In Valdez, a tsunami swept over the town. The docks, where people had gathered to watch a ship's cargo being unloaded, disintegrated. People were pulled into the sea.

Thirty-two people were killed. The death toll in Valdez was higher than any other community in the state, and many of the dead were children.

In the aftermath of the disaster, Valdez reinvented itself. The town site was moved to higher ground, four miles to the west.

It still stands there: A collection of utilitarian buildings backed by a towering wall of mountains.

Reminders of Valdez's fate in the Good Friday Earthquake remain. The airport is a tsunami evacuation zone.

Twenty-five years later, Valdez became notorious as the site of what was then the biggest oil spill in U.S. history.

The Exxon Valdez oil tanker ran aground at Bligh Reef, about 40 miles south of the Valdez terminal, spilling 10.8 million gallons of unrefined Alaska crude oil into Prince William Sound.

The spill fouled marine life and altered the lives and livelihoods of people in Prince William Sound in ways that are still being felt and measured.

But it also brought a post-spill boom, as workers descended on the town to clean up. An industry sprouted up around making sure nothing like it ever happened again.

___ A quarter century after Exxon Valdez and 50 years after the earthquake, Valdez is a city of pipeline workers, fishermen, schoolteachers, backcountry skiers and line cooks.

This winter has been one of the strangest in memory. First there was plenty of snow, which is usual for a place that can see 300 inches or more in a winter. Then, in mid-January, it began to rain, which is not.

Inches of rain fell. Then feet.

People started to hear a sound foreign to the dead of winter: Waterfalls. Bridal Veil Falls, which ice climbers are usually scaling in January, ran fast.

Kate Sicilia and her boyfriend had traveled up from the Lower 48 to spend the winter backcountry skiing and living on the Hogan Isle, a handsome purse seiner parked in the harbor. They did odd jobs to stay busy as they watched the rain prime the mountainsides for avalanches and kill their chances of skiing.

And then, on Friday, Jan. 25, Valdez woke up to see that the mountains that shoot up from behind town appeared to have fallen down, Sicilia said. They were spotted like a pinto horse: Rock and mud visible where the slopes had been frosted white.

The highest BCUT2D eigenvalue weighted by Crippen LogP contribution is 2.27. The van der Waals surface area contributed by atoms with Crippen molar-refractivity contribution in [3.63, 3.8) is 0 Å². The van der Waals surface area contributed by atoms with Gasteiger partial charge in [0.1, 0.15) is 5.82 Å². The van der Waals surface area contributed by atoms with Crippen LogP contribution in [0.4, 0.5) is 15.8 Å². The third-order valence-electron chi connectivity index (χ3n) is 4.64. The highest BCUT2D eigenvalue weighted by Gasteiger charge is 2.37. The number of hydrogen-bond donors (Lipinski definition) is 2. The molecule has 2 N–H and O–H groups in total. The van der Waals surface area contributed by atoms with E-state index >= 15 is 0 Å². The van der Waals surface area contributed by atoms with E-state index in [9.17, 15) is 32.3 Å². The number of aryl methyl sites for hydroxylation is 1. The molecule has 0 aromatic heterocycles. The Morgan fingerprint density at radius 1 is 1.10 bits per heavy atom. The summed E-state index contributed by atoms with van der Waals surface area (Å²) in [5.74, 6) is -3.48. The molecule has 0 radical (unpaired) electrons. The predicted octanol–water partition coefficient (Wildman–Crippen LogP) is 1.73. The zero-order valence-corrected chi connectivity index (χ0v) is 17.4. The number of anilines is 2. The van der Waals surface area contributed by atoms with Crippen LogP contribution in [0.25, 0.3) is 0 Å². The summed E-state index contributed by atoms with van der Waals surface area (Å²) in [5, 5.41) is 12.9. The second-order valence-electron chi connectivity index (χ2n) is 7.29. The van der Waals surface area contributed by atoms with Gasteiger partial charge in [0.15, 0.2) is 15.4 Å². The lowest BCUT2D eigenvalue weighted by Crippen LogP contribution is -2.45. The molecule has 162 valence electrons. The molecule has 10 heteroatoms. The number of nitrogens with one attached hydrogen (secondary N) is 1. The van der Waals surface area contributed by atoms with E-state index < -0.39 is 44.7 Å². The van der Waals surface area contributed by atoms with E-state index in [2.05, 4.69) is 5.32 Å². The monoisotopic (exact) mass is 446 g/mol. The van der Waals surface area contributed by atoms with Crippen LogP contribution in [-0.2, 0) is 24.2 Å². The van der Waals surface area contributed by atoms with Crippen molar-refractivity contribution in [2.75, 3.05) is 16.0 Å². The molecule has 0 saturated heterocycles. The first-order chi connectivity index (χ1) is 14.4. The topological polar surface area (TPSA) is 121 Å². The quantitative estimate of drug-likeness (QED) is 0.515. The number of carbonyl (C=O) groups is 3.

The avalanches sounded like a freight train, or a jet taking off.

If the mountains in town were collapsing under the weight of a jiggly, rain-soaked snowpack, what of Snowslide Gulch, 16 miles up the Richardson?

Last Friday morning around 6 a.m., according to state Department of Transportation crews, a massive avalanche caused a chute of snow there to cover the highway.

The last person known to have driven the road before the avalanche was a highway worker making his morning commute to the Thompson Pass work station, said Jason Sakalaskas, an engineer with DOT. He missed the avalanche by minutes, Sakalaskas said.

The next day, explosives triggered an even larger slab at Snowslide Gulch to fall.

Douglas Fulton, a ponytailed veteran Valdez helicopter pilot, saw it happen: "It came down boiling. Spilling out in fingers, in colors I've never seen before. It's just so beautiful."

The force of the snow momentarily reversed the course of the Lowe River.

He's since flown over it 20 times, shuttling DOT officials and once picking up his stepson, who was stranded at a cabin in the Mile 19 subdivision.

When he sees the colossal field of snow, spiky like a stegosaurus and tinted a prism of mud and rock hues, Fulton says his instinct is to take a picture. But he lets his clients do that and keeps his hands on the helicopter's controls.

(c)2014 Anchorage Daily News